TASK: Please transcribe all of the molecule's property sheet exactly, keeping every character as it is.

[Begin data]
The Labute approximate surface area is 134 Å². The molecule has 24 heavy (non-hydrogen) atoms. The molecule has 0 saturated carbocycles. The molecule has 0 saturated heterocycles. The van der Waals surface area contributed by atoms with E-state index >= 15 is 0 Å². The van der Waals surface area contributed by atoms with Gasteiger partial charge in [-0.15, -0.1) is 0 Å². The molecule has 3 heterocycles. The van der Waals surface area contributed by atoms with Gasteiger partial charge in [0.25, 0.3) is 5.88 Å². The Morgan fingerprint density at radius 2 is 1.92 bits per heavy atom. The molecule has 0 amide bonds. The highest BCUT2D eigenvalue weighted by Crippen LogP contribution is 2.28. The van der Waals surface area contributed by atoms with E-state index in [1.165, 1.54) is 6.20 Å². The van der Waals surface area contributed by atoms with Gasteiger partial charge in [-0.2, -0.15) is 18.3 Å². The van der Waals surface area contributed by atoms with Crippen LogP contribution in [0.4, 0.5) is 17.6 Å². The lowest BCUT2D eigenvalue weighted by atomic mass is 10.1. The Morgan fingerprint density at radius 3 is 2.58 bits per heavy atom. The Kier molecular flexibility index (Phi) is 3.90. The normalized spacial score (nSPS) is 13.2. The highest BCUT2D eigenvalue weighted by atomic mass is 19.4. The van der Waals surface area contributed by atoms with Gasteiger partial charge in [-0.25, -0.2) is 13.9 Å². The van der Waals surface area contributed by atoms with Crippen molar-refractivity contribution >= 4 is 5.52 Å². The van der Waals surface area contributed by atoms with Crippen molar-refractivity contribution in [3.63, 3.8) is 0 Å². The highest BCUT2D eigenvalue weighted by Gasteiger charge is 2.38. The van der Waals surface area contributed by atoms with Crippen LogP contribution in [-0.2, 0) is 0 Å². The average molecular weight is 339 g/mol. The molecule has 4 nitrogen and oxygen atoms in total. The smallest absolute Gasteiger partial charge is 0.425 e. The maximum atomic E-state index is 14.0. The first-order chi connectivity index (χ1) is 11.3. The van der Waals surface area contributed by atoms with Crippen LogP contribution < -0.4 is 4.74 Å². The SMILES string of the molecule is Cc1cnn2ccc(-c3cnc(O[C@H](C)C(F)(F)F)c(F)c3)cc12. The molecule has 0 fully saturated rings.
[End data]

The Labute approximate surface area is 134 Å². The molecule has 24 heavy (non-hydrogen) atoms. The molecule has 0 saturated carbocycles. The molecule has 0 saturated heterocycles. The van der Waals surface area contributed by atoms with E-state index >= 15 is 0 Å². The van der Waals surface area contributed by atoms with Gasteiger partial charge in [-0.15, -0.1) is 0 Å². The molecule has 3 heterocycles. The van der Waals surface area contributed by atoms with Gasteiger partial charge in [0.25, 0.3) is 5.88 Å². The Morgan fingerprint density at radius 2 is 1.92 bits per heavy atom. The molecule has 0 amide bonds. The highest BCUT2D eigenvalue weighted by Crippen LogP contribution is 2.28. The van der Waals surface area contributed by atoms with E-state index in [1.165, 1.54) is 6.20 Å². The van der Waals surface area contributed by atoms with Gasteiger partial charge in [-0.2, -0.15) is 18.3 Å². The van der Waals surface area contributed by atoms with Crippen LogP contribution in [0.4, 0.5) is 17.6 Å². The lowest BCUT2D eigenvalue weighted by atomic mass is 10.1. The Morgan fingerprint density at radius 3 is 2.58 bits per heavy atom. The Kier molecular flexibility index (Phi) is 3.90. The normalized spacial score (nSPS) is 13.2. The highest BCUT2D eigenvalue weighted by atomic mass is 19.4. The van der Waals surface area contributed by atoms with Gasteiger partial charge in [-0.25, -0.2) is 13.9 Å². The van der Waals surface area contributed by atoms with Crippen molar-refractivity contribution >= 4 is 5.52 Å². The van der Waals surface area contributed by atoms with Crippen molar-refractivity contribution in [3.63, 3.8) is 0 Å². The highest BCUT2D eigenvalue weighted by Gasteiger charge is 2.38. The van der Waals surface area contributed by atoms with Crippen LogP contribution in [-0.2, 0) is 0 Å². The average molecular weight is 339 g/mol. The molecule has 4 nitrogen and oxygen atoms in total. The smallest absolute Gasteiger partial charge is 0.425 e. The maximum atomic E-state index is 14.0. The first-order chi connectivity index (χ1) is 11.3. The van der Waals surface area contributed by atoms with Crippen LogP contribution < -0.4 is 4.74 Å². The SMILES string of the molecule is Cc1cnn2ccc(-c3cnc(O[C@H](C)C(F)(F)F)c(F)c3)cc12. The molecule has 0 fully saturated rings.